I have always felt you can tell the difference between those people who truly love the holidays and those who just go through the motions by when they take their tree down. But then, that doesn’t account for those of us who leave it up because they can’t face the job of taking it down. Then again, why rush to take it down early when the city doesn’t collect trees until right after the Super Bowl?
Most folks who love this time of year will tell you it’s because this is the time when we show goodwill toward one another. But is it an improvement in the human condition that some of us circle our calendars and treat each other kindly for a week or so each year? What does it really mean when countries suspend war on another to honor each other’s holy days? How empty is that?
It’s about as superficial as those "holiday" dramas with sappy endings that the film and TV industry churn out each season in order to hype gift wrap. Does that Budweiser commercial where the Clydesdales are trotting through the snow like a Currier and Ives print convey good cheer or just plain cynicism about the need to sugarcoat even beer commercials at this time of year?
The real magic of Christmas is in the eyes of the children, but even those expectations have been cruelly manipulated by the toy manufacturers. Each year another tiresome toy is designated as the hot one that kids must have. The hype builds to a fever pitch in the days leading up to Christmas. Sure enough, there you are at 6 a.m. waiting in line for the Wal-Mart to open, hoping to get your hands on a doll that winks at boys and craves real jewelry — "Hot to Trot" by Mattel — but there are only four left in the store.
You get real lucky. You are the chosen one. You have been lucky enough to get a Hot to Trot doll. On Christmas morning, your child smiles approvingly, knowing he/she will be accepted by friends because of the prized doll. Two weeks later, the doll has winked its last wink and lies forgotten somewhere in the family room.
The holidays bring with them the highest rates of suicide all year, and for a reason: They remind many that the magic has either always eluded them or has disappeared through the years. The holidays remind dysfunctional families just how dysfunctional they have become. The holidays remind the lonely of their loneliness. So with all this baggage, why is it this columnist thinks they are worthwhile?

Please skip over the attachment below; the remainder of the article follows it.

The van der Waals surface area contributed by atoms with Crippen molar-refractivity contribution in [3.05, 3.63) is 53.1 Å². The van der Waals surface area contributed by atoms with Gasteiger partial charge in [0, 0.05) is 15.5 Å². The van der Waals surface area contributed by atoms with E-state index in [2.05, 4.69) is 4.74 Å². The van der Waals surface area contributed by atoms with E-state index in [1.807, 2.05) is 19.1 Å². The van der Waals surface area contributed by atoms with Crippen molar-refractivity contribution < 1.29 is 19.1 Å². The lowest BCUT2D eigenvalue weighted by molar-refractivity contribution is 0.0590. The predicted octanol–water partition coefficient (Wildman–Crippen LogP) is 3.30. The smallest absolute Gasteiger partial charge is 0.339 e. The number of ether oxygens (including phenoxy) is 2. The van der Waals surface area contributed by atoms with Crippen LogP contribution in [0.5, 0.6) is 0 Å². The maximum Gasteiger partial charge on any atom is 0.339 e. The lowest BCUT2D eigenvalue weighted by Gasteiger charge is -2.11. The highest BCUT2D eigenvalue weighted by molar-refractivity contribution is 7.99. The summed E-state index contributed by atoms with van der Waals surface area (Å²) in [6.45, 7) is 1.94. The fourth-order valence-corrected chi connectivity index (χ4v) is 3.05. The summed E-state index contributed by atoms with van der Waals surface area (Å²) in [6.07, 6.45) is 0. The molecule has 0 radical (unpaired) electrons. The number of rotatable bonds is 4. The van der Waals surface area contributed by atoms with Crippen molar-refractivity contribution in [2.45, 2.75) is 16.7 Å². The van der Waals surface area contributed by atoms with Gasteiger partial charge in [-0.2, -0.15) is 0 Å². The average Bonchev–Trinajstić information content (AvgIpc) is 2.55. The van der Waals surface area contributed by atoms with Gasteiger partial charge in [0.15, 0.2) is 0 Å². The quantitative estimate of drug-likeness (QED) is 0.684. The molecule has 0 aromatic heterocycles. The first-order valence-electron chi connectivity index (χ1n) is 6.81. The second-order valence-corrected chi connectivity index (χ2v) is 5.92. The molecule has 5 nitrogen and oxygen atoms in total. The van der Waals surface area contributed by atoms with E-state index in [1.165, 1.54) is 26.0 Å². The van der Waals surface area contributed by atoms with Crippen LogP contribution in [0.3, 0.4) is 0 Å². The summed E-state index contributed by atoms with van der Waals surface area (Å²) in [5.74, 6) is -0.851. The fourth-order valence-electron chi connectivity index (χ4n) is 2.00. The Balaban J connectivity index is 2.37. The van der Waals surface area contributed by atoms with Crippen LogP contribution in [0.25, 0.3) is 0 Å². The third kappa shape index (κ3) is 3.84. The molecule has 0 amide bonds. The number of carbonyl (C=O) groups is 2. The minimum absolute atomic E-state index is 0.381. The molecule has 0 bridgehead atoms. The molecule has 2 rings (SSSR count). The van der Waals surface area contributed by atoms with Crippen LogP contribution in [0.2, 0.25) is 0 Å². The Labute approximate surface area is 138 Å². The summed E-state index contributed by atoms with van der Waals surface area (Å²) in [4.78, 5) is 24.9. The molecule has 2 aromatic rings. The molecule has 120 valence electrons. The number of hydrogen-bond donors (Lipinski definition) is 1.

The holidays shine a light on our souls. They remind us of all the potential in the human race. Every once in a while, the true magic is apparent through all of the glitz, the hype and the hypocrisy. It reminds us of some of the truly good people with whom we have come into contact through the years, the richness of those friends and family members who have made our lives worthwhile.
The real magic is in the traditions we have preserved and honor each holiday season, for those traditions remind us who we were and who we are today. And if we dearly miss those whom we have lost, we treasure even more those who are still with us.
With all the holiday lights, sometimes it is difficult to tell the artificial from the real — the phony from the meaningful. It is not the darkness that obscures at this time of the season, but the blinding glare that blinds us from the truth.
I, like many of you, have been blessed by those who have loved me today and yesterday. I get a whiff of the wonderful smells coming from the kitchen — the homemade manicotti, holiday pies and cookies; I hear the laughter of my loved ones around me; I see my house transformed into a wonderland of sorts, and I take a mental snapshot of this time and place. And I carry it with me the rest of the year.
And then I bow my head for the armies of the lonely who are just trying to survive another holiday.
Tom Cardella can be heard before and after the Eagles-Giants game Saturday on WYSP 94-FM.